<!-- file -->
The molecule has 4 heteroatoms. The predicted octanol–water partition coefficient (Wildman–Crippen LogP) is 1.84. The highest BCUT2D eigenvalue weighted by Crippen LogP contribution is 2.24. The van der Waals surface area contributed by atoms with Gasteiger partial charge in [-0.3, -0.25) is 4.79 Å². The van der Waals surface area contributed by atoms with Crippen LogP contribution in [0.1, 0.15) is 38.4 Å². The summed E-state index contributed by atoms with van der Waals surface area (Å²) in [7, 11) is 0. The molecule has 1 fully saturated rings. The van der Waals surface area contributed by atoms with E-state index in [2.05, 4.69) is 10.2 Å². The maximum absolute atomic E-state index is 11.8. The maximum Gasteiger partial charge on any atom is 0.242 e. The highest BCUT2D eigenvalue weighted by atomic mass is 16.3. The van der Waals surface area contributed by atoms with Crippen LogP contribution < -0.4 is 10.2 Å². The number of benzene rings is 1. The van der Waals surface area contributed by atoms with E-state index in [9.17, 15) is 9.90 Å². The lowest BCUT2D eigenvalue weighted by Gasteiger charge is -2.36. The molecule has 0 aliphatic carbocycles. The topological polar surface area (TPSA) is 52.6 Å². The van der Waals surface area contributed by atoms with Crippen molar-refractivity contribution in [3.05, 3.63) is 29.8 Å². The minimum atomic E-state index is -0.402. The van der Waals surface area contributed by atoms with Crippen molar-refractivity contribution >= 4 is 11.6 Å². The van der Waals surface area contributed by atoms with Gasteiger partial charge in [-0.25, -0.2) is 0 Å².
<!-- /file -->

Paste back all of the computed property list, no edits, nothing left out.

The molecule has 4 heteroatoms. The predicted octanol–water partition coefficient (Wildman–Crippen LogP) is 1.84. The highest BCUT2D eigenvalue weighted by Crippen LogP contribution is 2.24. The van der Waals surface area contributed by atoms with Gasteiger partial charge in [-0.3, -0.25) is 4.79 Å². The van der Waals surface area contributed by atoms with Crippen LogP contribution in [0.1, 0.15) is 38.4 Å². The summed E-state index contributed by atoms with van der Waals surface area (Å²) in [7, 11) is 0. The molecule has 1 fully saturated rings. The van der Waals surface area contributed by atoms with E-state index in [2.05, 4.69) is 10.2 Å². The maximum absolute atomic E-state index is 11.8. The maximum Gasteiger partial charge on any atom is 0.242 e. The highest BCUT2D eigenvalue weighted by atomic mass is 16.3. The van der Waals surface area contributed by atoms with Crippen LogP contribution < -0.4 is 10.2 Å². The number of benzene rings is 1. The van der Waals surface area contributed by atoms with E-state index in [9.17, 15) is 9.90 Å². The lowest BCUT2D eigenvalue weighted by Gasteiger charge is -2.36. The molecule has 0 aliphatic carbocycles. The topological polar surface area (TPSA) is 52.6 Å². The van der Waals surface area contributed by atoms with Crippen molar-refractivity contribution in [3.05, 3.63) is 29.8 Å². The minimum atomic E-state index is -0.402. The van der Waals surface area contributed by atoms with Crippen molar-refractivity contribution >= 4 is 11.6 Å². The van der Waals surface area contributed by atoms with Gasteiger partial charge in [-0.25, -0.2) is 0 Å².